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Lachman: 'demand-based' activity to return in 1995.

After four or five years of restructuring, an active market based firmly in demand will re-emerge in 1995, M. Leanne Lachman, managing director, of Schroder Real Estate Associates predicted last week.

One of the pre-eminent real estate forecasters, Lachman told a gathering of the Association of Real Estate Women at the Grand Hyatt Hotel that the 90's are a "bifurcated" decade. In the commercial sector, she said, we are in the midst of changes, that will last until 1994. The modifications include: a gradual absorption of excess space; a transfer of ownership from weak hands to strong; a permanent reduction of real estate employment by one-third; a reduction in value; no new construction; and the developing of new methods of financing.

The residential sector, excluding cooperatives and condominiums, she said, is not going through the same reshaping and there are already signs of recovery. Home refinancings are helping the economy because consumers are gaining extra cash each month. That should increase consumer spending. Consumer confidence is the main problem there.

Enter 1995

"Then we will return to activity serving demonstrable demand, she said.

Lenders will begin to fund projects again but they will want to see demonstrated demand. Activity will be "moderated", however, she said, because demand will be. There "won't be a construction loan made," she said, without a market survey done by an outside source. The latter half of the decade then will hold opportunity for market research and public relations firms.

Lenders Slow to Take

Back Assets

While many expected a "massive clearing process", Lachman said, there have been few distress sales by lending institutions and some are even putting money back into the assets by way of tenant improvements to attract tenants.

"Most financial institutions can't take the hit of foreclosure," Lachman said. They also, she said, don't want to see their investments sold for bargain-basement prices to "Sam Zell types", Most institutions, she said, are taking back only what they have to and building reserve for everything else.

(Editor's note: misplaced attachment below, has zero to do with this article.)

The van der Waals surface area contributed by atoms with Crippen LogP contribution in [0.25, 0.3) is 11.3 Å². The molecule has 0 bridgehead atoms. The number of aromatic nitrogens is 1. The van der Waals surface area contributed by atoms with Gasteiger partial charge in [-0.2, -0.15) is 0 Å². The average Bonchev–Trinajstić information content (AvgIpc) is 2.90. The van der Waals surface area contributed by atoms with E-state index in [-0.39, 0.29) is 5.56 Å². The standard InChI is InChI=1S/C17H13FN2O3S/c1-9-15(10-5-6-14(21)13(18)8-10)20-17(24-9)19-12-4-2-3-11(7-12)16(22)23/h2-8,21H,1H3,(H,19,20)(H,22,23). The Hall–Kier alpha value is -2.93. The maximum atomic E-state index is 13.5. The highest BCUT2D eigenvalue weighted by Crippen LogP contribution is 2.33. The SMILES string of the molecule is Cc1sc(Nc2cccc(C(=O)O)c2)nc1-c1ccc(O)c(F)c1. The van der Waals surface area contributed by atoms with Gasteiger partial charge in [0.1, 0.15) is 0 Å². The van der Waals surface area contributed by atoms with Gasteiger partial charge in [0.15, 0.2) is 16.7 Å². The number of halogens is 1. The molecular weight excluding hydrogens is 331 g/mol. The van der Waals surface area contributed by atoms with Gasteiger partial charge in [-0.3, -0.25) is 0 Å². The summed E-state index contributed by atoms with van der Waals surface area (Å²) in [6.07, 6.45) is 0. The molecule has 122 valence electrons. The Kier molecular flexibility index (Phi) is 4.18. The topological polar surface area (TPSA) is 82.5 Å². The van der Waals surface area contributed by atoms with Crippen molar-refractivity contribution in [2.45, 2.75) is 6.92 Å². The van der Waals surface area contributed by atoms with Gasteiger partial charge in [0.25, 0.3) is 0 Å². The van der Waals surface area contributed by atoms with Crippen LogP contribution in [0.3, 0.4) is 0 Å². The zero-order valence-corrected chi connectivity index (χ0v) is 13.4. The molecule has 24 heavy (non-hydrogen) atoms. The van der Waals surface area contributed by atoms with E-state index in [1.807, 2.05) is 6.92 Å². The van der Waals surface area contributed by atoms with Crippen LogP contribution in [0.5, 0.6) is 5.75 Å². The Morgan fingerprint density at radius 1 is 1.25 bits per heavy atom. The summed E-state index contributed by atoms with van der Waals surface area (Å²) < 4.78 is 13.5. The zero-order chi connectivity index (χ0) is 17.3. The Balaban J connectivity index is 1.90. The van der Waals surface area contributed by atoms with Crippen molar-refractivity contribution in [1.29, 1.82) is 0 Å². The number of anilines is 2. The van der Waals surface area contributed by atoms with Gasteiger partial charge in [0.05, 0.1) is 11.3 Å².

"The foreign investors, especially Asian lenders, have a cultural resistance to taking back property. "Saving face often means working out bad loans with the borrower in place," she said.

Insurance companies, she said, are taking writedowns rather than resorting to foreclosure. If the insurer takes possession, it is valued at the lower of cost or market or the market value. They are then struck with low-value assets when they take back the property. Therefore, from an accounting perspective they would rather keep the owner in place.

Most typically banks are only repossessing the most |difficult' assets," she said.

There are almost no buildings, available, she said, for the several billion dollars in investment fund dollars today. "Many properties that should be for sale ... simply aren't available."

Low interest rates, she said, are highly beneficial for projects on adjustable loans and banks are willing to refinance, she said, if part of the loan can be paid to show the rating agency it is performing.

Securitized mortgage pools and REITs will become two important investment vehicles.

More lenders and developers will be amassing packages of commercial mortgages that carry a rating -- mortgagebacked securities.

"Traditional purchasers of bonds are desperately looking for advanced return opportunities," she said. "Because of strong investor demand, securitization is going to take off."

REITs, she said, will also emerge as a popular, publicly traded real estate investment. Last year REITS rose 36 percent. Large institutions haven't participated because capitalization is so low. The total capitalization of publicly traded REITs is currently $11 billion. In fact, she said the next wave of large property owners may be REIT investors.

"By the mid-90's, most pension funds will invest in real estate through their stock managers," she predicted.

Meanwhile, she said, only 100 or so of the largest funds will invest in real estate directly. While they desire portfolio diversification, she said, many are tired of trying to understand and monitor their real estate investments.

On the local scene, Lachman said, a return to national banking will mean people will have to return to New York.

In the meantime, before 1995, she said: "I suggest you be open and take advantage of any bits of luck that come your way."
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Title Annotation:M. Leanne Lachman, managing director of Schroder Real Estate Associates, makes forecast for real estate market
Author:Fitzgerald, Therese
Publication:Real Estate Weekly
Date:Mar 11, 1992
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